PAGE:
Thursday, November 24, 2016

What Makes a Good Conductor?

Recently, the long-time conductor of one of the orchestras I play with retired, so this season the orchestra's board is having a variety of different candidates conduct the orchestra as part of their search for a new conductor. After each concert, orchestra members rate how well they think the candidate did. It's a curious position for an orchestra musician to be in, rating conductors, since for the most part, it's conductors who rate us. Yet, completing these surveys on conducting candidates has made me think about what makes a good conductor, and what a huge difference a conductor can make in an orchestra's sound and musical interpretation. So what ultimately makes a good conductor?

While every musician no doubt has his or her own preferences, I definitely prefer conductors with high standards and a clear idea of musical style and expression. I know it can be tempting to pick a conductor who's willing to "go easy" on the orchestra, with relaxed tempos and undemanding repertoire, but that's not going to build a great ensemble. Besides, that gets dull quickly. But high standards become an exercise in frustration without a strong command of musical style and a sensitive, thoughtful understanding of musical expression. After all, high standards mean little if they don't serve the music. Sometimes musicians and conductors alike get caught up in the pursuit of technical excellence. Technical expertise is only a tool that we use to better express music; it's not an end in itself. A thoughtful conductor must study the music--its history, its composer, and its score--and find within these things the power and beauty that make up this particular piece, then communicates his or her discoveries to the orchestra.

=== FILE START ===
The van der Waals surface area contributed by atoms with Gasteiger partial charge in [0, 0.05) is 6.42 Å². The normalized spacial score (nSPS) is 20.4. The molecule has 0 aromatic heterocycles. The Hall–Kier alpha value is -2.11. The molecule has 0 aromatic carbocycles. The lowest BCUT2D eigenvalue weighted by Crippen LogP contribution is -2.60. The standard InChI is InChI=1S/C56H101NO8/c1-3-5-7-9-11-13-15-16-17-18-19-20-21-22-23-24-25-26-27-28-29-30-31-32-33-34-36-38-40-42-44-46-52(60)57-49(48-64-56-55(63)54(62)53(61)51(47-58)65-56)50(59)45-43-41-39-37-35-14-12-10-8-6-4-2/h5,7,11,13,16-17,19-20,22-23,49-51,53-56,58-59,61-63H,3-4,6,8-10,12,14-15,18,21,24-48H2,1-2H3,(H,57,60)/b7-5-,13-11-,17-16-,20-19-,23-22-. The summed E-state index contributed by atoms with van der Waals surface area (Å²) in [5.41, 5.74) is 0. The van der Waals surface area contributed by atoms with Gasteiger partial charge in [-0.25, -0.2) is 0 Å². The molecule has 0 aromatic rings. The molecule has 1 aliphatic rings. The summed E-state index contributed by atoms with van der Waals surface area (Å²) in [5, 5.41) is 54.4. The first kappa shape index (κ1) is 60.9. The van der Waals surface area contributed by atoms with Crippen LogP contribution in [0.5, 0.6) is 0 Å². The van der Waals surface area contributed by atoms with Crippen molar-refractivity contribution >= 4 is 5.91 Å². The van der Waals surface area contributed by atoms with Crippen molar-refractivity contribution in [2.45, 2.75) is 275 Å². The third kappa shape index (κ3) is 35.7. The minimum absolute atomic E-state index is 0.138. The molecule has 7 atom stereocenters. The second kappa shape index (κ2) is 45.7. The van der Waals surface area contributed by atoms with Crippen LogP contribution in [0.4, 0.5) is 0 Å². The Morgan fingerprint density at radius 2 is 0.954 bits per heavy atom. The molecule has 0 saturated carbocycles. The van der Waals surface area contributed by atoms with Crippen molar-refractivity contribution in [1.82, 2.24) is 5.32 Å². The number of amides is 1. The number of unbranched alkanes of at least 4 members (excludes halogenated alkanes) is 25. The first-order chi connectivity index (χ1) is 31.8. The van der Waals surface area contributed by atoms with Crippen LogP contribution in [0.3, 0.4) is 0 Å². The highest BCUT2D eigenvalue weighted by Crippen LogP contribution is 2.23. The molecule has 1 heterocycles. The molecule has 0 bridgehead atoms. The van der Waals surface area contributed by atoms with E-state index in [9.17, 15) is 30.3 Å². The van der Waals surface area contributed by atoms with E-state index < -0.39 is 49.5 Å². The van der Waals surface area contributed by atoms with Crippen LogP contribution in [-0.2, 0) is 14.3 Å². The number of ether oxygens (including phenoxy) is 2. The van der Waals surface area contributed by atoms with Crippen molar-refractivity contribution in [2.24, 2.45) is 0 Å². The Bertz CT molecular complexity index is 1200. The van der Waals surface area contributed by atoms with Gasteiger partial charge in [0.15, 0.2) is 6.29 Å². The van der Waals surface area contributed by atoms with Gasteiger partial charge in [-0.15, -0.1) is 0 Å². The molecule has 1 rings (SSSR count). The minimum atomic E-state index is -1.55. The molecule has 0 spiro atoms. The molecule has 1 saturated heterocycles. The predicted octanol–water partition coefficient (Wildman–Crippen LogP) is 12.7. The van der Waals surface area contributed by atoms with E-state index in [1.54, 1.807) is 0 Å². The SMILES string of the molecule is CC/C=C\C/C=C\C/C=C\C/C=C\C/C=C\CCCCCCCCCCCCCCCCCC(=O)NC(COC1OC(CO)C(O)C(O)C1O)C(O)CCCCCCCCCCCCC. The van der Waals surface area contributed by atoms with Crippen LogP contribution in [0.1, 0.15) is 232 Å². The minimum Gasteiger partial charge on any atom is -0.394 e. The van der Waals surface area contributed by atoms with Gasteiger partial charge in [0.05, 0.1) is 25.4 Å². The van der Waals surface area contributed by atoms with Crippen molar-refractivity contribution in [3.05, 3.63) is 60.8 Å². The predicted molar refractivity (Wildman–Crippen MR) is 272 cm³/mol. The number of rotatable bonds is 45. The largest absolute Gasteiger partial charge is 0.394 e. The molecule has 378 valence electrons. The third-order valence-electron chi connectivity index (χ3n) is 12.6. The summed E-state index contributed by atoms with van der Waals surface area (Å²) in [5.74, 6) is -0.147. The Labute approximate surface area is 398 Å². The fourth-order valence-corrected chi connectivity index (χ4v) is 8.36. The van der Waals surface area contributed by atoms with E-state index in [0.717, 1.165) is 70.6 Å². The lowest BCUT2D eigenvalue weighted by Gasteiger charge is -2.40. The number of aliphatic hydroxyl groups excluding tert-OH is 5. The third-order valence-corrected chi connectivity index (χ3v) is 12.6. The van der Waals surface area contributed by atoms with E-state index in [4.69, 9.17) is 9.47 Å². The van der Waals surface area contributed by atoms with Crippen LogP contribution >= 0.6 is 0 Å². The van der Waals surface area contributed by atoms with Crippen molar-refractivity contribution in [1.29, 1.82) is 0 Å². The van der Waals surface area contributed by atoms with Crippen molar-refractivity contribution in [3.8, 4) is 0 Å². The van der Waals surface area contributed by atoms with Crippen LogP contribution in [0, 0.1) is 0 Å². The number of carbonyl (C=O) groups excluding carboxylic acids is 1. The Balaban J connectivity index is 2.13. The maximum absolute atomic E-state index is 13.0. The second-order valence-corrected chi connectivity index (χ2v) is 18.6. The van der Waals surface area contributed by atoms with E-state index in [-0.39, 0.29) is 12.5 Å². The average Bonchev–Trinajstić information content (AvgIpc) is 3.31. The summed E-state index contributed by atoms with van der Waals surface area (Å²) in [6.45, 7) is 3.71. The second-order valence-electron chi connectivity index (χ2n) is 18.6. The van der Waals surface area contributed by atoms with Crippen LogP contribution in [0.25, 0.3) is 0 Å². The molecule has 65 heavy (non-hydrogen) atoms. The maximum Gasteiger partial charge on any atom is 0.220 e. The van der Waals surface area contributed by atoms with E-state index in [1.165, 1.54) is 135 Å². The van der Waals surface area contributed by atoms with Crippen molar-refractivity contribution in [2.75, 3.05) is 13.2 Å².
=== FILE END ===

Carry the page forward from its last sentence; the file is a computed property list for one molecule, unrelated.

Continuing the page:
This brings us to another essential quality to a good conductor--they must be excellent at communicating with both the musicians of the orchestra and the audience. A conductor who can't get his or her ideas across to the people who will actually play the music is doomed to frustration, and one who can't build good rapport with an audience is doomed to empty halls. Communication is a tricky subject--some conductors speak fluently to audiences and fill rehearsals with charming anecdotes, while others command rapt attention with their baton alone. I think respect can be a crucial part of good communication. While most conductors I've worked with behave in a professional manner and treat their musicians with appropriate respect, and few bad apples have been known to disregard the musicians they work with. In addition to creating an unpleasant atmosphere for everyone, a lack of professional courtesy creates huge barriers to musical expression. No one can play their best, or express themselves fully, without feeling safe enough to take risks and play with passion and energy. The best musical expression requires mutual cooperation, and that takes mutual respect.


Sunday, November 20, 2016